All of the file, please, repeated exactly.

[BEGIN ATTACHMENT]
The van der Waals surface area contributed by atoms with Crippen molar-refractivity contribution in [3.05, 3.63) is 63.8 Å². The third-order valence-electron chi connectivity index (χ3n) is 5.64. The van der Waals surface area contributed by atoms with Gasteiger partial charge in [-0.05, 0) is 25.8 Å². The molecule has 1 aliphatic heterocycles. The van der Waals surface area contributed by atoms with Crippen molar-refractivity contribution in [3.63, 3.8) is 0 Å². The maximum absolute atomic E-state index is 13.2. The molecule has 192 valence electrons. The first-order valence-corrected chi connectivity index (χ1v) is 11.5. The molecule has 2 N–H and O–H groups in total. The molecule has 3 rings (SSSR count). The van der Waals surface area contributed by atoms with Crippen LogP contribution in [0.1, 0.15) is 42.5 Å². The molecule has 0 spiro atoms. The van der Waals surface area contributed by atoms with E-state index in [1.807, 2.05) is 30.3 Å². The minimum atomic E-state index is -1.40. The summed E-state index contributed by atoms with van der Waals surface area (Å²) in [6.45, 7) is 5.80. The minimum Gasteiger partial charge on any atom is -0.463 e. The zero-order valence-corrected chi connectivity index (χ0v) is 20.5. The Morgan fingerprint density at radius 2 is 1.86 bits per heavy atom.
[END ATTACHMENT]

The van der Waals surface area contributed by atoms with Crippen molar-refractivity contribution in [3.05, 3.63) is 63.8 Å². The third-order valence-electron chi connectivity index (χ3n) is 5.64. The van der Waals surface area contributed by atoms with Gasteiger partial charge in [-0.05, 0) is 25.8 Å². The molecule has 1 aliphatic heterocycles. The van der Waals surface area contributed by atoms with Crippen molar-refractivity contribution in [3.63, 3.8) is 0 Å². The maximum absolute atomic E-state index is 13.2. The molecule has 192 valence electrons. The first-order valence-corrected chi connectivity index (χ1v) is 11.5. The molecule has 2 N–H and O–H groups in total. The molecule has 3 rings (SSSR count). The van der Waals surface area contributed by atoms with Crippen LogP contribution in [0.1, 0.15) is 42.5 Å². The molecule has 0 spiro atoms. The van der Waals surface area contributed by atoms with E-state index in [1.807, 2.05) is 30.3 Å². The minimum atomic E-state index is -1.40. The summed E-state index contributed by atoms with van der Waals surface area (Å²) in [6.45, 7) is 5.80. The minimum Gasteiger partial charge on any atom is -0.463 e. The zero-order valence-corrected chi connectivity index (χ0v) is 20.5. The Morgan fingerprint density at radius 2 is 1.86 bits per heavy atom.